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The Good (After) Life: More Roman Sarcophagi

Updated: Mar 2, 2021

Ancient Roman sarcophagi were for the wealthy, and were created in workshops which concentrated on particular themes: demonstrating the importance of the decedent (or, their family, since sarcophagi were public displays), connecting the decedent to political themes, signaling the civic virtues of the decedent, and expressing wishes for a happy afterlife for a departed loved one. In this post, I pick up where I left off on my earlier discussion of the Ludovisi battle sarcophagus, to show you some of these different sarcophagi. You can find the earlier discussions of Roman sarcophagi here: Part 1, Part 2.

Party in Paradise

Not all sarcophagi were dedicated to patriotic ideals. Some, while still commissioned by wealthy families for public display, embodied wishes for a happy afterlife, as well as grief at being separated from the decedent. Above is a sarcophagus depicting the god of wine (and fun parties), Dionysus (far left), being drawn by lions in a chariot. He’s preceded by centaurs, satyrs, and maenads, all dancing, playing music, And bringing wine and food. The decedent may be in the horse-drawn chariot on the lower-right.

Rites of Dionysus

It's worth it to blow up the image a bit to appreciate the craftsmanship. The swirl of the veil around the face of the dancing maenad gives her face a frame and, along with her flaring skirt, her body a sense of motion. The satyr on the left is playing a flute and some sort of percussive instrument with his foot. The other satyr dances in front of the maenad, with his testicles prominently displayed. The nudity of the satyrs differs from the heroic nudity of the Dying Gauls in the previous post. This is about the dual nature of humans--rational and animal--with the pleasures of the body considered a reward or dream. While a funeral is a solemn affair, the wish for the afterlife for the decedent is one of pleasure and conviviality. Dionysian festivals had elements of fertility worship; to invoke the element of fertility on a container for a dead body is to wish for rebirth.

Just because it's so skillfully done, I'll provide a close-up of the lion pulling Dionysus' chariot. The carver took what could have been a flat profile of the creature and made it convincingly three-dimensional and expressive.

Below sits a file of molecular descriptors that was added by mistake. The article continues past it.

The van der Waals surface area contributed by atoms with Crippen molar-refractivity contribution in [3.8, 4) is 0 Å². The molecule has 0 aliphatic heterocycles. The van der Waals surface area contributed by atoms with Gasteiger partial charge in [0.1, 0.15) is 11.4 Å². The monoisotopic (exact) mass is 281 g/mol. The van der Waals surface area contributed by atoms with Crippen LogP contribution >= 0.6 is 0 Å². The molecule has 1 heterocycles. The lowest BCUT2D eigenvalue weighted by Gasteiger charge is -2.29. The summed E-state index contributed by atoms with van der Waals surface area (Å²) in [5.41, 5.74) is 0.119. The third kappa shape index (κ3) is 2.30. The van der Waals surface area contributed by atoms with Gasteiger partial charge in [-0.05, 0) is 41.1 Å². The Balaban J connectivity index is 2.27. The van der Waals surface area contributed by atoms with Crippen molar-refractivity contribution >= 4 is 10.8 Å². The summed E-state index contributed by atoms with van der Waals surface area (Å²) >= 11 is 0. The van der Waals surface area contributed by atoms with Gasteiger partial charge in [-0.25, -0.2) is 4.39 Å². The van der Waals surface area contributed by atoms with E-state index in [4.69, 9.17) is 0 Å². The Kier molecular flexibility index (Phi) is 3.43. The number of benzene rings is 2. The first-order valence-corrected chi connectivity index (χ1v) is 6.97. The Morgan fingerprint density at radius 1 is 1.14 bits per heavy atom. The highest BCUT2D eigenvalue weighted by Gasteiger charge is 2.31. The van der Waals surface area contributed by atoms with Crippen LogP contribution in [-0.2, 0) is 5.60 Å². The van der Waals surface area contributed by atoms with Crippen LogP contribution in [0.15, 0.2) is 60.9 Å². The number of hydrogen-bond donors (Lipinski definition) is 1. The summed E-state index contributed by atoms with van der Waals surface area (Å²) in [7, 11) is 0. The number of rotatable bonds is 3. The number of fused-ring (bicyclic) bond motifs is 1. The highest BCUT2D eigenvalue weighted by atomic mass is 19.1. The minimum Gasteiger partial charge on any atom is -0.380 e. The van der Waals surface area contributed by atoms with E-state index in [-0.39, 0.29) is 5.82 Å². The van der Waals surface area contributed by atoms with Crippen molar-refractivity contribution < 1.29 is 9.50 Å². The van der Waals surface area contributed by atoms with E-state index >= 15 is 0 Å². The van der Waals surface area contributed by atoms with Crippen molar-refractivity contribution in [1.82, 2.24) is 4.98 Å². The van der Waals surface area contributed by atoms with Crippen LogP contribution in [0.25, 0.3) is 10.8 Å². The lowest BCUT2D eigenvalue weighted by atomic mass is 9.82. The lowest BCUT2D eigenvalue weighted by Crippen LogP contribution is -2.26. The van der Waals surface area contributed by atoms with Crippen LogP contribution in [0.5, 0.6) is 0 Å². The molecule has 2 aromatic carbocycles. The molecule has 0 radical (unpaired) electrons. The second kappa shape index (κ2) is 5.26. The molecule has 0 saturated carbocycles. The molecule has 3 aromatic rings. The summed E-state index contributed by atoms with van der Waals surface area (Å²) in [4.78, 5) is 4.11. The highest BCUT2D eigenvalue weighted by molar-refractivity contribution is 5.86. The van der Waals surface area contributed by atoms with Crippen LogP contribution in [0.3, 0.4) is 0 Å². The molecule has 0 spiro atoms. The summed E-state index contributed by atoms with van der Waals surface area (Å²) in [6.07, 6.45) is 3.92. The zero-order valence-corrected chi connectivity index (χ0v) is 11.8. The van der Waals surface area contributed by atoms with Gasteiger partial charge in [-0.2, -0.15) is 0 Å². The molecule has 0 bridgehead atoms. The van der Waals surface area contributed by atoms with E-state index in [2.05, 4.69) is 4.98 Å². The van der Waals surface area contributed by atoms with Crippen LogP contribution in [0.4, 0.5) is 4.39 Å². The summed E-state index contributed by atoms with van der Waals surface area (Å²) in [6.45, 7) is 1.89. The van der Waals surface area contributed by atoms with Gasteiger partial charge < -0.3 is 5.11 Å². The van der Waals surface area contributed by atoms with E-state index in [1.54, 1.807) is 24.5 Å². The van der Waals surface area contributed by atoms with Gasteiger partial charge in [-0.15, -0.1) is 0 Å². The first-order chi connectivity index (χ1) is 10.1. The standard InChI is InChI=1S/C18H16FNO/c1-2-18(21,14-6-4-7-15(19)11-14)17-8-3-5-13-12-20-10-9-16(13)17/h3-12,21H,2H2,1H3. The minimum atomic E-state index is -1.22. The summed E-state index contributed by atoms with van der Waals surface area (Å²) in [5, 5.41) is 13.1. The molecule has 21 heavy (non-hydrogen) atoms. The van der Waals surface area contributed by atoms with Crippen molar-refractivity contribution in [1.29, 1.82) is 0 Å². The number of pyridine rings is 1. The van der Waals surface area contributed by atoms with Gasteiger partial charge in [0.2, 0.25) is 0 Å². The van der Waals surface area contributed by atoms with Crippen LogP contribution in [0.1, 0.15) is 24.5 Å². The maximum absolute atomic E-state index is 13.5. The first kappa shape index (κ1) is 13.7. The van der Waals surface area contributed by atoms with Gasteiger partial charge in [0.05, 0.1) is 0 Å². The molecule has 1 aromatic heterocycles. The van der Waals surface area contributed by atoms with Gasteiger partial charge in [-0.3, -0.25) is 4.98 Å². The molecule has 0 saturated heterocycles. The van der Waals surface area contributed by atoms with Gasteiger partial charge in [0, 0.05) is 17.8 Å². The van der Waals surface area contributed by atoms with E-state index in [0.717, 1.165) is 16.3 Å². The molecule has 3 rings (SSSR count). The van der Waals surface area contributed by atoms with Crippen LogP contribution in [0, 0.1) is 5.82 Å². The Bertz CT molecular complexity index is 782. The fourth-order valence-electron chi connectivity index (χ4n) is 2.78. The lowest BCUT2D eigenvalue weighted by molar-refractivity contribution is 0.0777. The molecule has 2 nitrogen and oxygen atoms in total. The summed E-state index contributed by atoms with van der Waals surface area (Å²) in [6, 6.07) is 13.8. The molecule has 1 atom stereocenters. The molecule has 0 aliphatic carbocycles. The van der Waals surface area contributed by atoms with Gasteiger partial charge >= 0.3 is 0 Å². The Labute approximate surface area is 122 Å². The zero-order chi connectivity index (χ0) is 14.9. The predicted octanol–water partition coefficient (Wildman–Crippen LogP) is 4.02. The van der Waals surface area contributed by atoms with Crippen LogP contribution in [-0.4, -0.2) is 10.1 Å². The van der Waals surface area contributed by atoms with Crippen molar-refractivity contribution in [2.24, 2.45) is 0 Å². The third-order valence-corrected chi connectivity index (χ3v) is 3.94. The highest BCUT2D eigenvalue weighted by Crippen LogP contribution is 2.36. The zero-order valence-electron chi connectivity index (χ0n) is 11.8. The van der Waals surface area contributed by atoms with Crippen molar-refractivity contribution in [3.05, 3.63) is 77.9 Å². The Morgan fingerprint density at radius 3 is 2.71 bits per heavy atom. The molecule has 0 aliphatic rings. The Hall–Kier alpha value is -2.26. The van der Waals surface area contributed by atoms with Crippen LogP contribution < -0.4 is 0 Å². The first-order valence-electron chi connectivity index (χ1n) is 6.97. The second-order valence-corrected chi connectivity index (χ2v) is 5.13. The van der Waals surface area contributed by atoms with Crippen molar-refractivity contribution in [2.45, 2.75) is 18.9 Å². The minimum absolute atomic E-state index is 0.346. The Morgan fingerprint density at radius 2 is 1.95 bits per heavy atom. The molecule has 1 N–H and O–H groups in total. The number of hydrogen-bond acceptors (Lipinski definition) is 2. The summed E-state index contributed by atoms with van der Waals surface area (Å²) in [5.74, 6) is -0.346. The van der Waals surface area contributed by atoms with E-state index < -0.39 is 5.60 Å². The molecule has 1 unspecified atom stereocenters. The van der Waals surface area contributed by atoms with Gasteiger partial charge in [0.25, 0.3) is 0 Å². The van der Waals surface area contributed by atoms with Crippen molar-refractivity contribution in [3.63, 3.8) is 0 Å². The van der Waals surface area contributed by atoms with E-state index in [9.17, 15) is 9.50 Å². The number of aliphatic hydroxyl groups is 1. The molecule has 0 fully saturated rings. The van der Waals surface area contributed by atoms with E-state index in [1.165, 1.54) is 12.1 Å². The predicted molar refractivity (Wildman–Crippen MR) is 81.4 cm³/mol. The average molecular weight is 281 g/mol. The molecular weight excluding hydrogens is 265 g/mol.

Here is another Dionysian party sarcophagus. This time, he’s being drawn by two lionesses, and the crowd is more diverse in age, with a couple and even a child at the far right. The decedent could be the figure on the right, carrying an image of a river god (a sign of abundance and life) on a pole.

Taken Too Soon

This sarcophagus, probably for a woman or girl who died young, shows the story of the abduction of Persephone (in Latin, Proserpina) by Hades (or, Pluto), where she is forced to be his queen in the Underworld. This would be a metaphor for a woman taken too soon from her family, who want to communicate that they feel her loss keenly. By the way, the sculpture of the toddler with the snake is probably Hercules, from his origin story. The sculptures on top were not with the sarcophagus.

In this closeup, you see the girl being forcibly taken by Hades in his chariot, while all the gods try to stop him in protest. Her mother is probably in the lower-left, Demeter (Ceres, in Latin). The shawl the girl holds is almost over her head the way a married woman would customarily wear it, signaling that she is about to become Hades’ unwilling wife/property. The story of Persephone is also tied to the story of the seasons, in which her time in the underworld brings winter to the land, because Demeter grieves and won’t bless any crops with life. This theme of a dying world in a mother’s grief would reflect the family’s mourning.

The Deepest Loss

Perhaps saddest of all the family sarcophagi is this one for a young boy. He is shown on the lid, as though asleep. Child mortality was about 28% in Ancient Rome. Unlike the Ludovisi Sarcophagus, which was monumental in scale for public attention, this one is not much bigger than what would be necessary to hold the remains of the child with a few grave goods. This sarcophagus is designed for a wealthy family expressing personal loss.

The Creation of Life, and Death

In this closeup, one can see on the lid that the child holds two sprigs of pomegranate (a symbol of eternal life), but they are wilted. There is a small dog next to the body (head broken off), oriented as though waiting for his master to awaken. At his head is a guardian spirit (whose head is lost). The scene on the sarcophagus is that of Prometheus and Athena creating humans, here shown as young boys (center). This is a Creation story, similar to Genesis in themes, and its story explains that humans are mortal, and must die.

The Winged Spirit

On the right-side of the child's sarcophagus, one sees a shrouded woman (possibly a Fate) and a putto standing over the body of the now-dead human (boy). In the background, a chariot takes flight to the skies, and next to it, you can see a little female figure with butterfly wings ( upper middle-right). She is the soul of the decedent, being ushered with great care by Hermes to the Underworld. So, in this depiction, you see the family’s acknowledgement of the inevitability of death, but the hope for care for the child’s soul.

It's amazing to me how consistent are the stories humans tell themselves about death and the afterlife: though not the same in the detail, often similar in the imagery, and with common hopes that death is not the end, and that there's some place where one's personality can continue to exist, in joy and out of pain.


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